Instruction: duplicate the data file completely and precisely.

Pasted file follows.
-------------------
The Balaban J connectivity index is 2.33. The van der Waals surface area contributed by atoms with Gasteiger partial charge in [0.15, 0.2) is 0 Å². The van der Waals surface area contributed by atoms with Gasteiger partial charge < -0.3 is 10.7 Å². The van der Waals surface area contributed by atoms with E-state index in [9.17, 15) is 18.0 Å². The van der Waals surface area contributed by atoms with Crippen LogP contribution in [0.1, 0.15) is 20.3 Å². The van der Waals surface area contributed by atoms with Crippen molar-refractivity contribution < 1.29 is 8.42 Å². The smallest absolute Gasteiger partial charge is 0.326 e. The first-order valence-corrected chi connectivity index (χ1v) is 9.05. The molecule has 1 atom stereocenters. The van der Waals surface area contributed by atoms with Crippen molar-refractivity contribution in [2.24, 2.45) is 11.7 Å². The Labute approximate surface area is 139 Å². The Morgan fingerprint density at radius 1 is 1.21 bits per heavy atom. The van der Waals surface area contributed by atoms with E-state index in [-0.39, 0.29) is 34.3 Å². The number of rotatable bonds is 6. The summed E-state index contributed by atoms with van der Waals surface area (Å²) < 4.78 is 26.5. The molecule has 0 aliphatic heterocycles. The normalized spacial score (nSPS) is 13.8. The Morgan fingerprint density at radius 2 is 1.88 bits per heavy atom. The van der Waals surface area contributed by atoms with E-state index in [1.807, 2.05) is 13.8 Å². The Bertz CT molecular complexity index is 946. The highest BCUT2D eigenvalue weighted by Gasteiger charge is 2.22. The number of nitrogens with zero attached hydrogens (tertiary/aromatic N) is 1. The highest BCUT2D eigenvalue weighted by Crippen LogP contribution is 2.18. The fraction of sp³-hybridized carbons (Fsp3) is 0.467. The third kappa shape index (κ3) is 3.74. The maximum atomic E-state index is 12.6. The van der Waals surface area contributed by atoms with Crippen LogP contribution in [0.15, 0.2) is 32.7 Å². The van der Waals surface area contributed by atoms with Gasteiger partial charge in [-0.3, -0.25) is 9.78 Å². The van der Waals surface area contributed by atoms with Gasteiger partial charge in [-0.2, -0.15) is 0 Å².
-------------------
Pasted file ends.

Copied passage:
The Balaban J connectivity index is 2.33. The van der Waals surface area contributed by atoms with Gasteiger partial charge in [0.15, 0.2) is 0 Å². The van der Waals surface area contributed by atoms with Gasteiger partial charge < -0.3 is 10.7 Å². The van der Waals surface area contributed by atoms with E-state index in [9.17, 15) is 18.0 Å². The van der Waals surface area contributed by atoms with Crippen LogP contribution in [0.1, 0.15) is 20.3 Å². The van der Waals surface area contributed by atoms with Crippen molar-refractivity contribution < 1.29 is 8.42 Å². The smallest absolute Gasteiger partial charge is 0.326 e. The first-order valence-corrected chi connectivity index (χ1v) is 9.05. The molecule has 1 atom stereocenters. The van der Waals surface area contributed by atoms with Crippen molar-refractivity contribution in [2.24, 2.45) is 11.7 Å². The Labute approximate surface area is 139 Å². The Morgan fingerprint density at radius 1 is 1.21 bits per heavy atom. The van der Waals surface area contributed by atoms with E-state index in [-0.39, 0.29) is 34.3 Å². The number of rotatable bonds is 6. The summed E-state index contributed by atoms with van der Waals surface area (Å²) < 4.78 is 26.5. The molecule has 0 aliphatic heterocycles. The normalized spacial score (nSPS) is 13.8. The Morgan fingerprint density at radius 2 is 1.88 bits per heavy atom. The van der Waals surface area contributed by atoms with E-state index in [1.807, 2.05) is 13.8 Å². The Bertz CT molecular complexity index is 946. The highest BCUT2D eigenvalue weighted by Gasteiger charge is 2.22. The number of nitrogens with zero attached hydrogens (tertiary/aromatic N) is 1. The highest BCUT2D eigenvalue weighted by Crippen LogP contribution is 2.18. The fraction of sp³-hybridized carbons (Fsp3) is 0.467. The third kappa shape index (κ3) is 3.74. The maximum atomic E-state index is 12.6. The van der Waals surface area contributed by atoms with Crippen LogP contribution in [0.15, 0.2) is 32.7 Å². The van der Waals surface area contributed by atoms with Gasteiger partial charge in [-0.3, -0.25) is 9.78 Å². The van der Waals surface area contributed by atoms with Gasteiger partial charge in [-0.2, -0.15) is 0 Å².